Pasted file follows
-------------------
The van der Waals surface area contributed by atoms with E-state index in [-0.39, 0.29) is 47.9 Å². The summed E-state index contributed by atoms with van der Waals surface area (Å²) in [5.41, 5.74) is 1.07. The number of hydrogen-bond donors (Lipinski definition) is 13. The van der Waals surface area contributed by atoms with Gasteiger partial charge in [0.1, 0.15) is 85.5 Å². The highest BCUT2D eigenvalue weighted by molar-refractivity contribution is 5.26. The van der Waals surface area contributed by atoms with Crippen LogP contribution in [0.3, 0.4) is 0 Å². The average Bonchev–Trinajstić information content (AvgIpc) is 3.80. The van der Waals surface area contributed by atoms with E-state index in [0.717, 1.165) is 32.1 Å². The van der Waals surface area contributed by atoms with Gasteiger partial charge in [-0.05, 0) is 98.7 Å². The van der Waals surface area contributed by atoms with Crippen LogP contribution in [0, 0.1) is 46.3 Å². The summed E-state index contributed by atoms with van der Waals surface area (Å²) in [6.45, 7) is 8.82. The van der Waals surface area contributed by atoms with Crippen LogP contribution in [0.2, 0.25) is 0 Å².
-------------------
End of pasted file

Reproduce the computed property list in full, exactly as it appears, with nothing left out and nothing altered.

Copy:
The van der Waals surface area contributed by atoms with E-state index in [-0.39, 0.29) is 47.9 Å². The summed E-state index contributed by atoms with van der Waals surface area (Å²) in [5.41, 5.74) is 1.07. The number of hydrogen-bond donors (Lipinski definition) is 13. The van der Waals surface area contributed by atoms with Gasteiger partial charge in [0.1, 0.15) is 85.5 Å². The highest BCUT2D eigenvalue weighted by molar-refractivity contribution is 5.26. The van der Waals surface area contributed by atoms with Crippen LogP contribution in [0.3, 0.4) is 0 Å². The average Bonchev–Trinajstić information content (AvgIpc) is 3.80. The van der Waals surface area contributed by atoms with E-state index in [0.717, 1.165) is 32.1 Å². The van der Waals surface area contributed by atoms with Gasteiger partial charge in [-0.05, 0) is 98.7 Å². The van der Waals surface area contributed by atoms with Crippen LogP contribution in [0, 0.1) is 46.3 Å². The summed E-state index contributed by atoms with van der Waals surface area (Å²) in [6.45, 7) is 8.82. The van der Waals surface area contributed by atoms with Crippen LogP contribution in [0.2, 0.25) is 0 Å².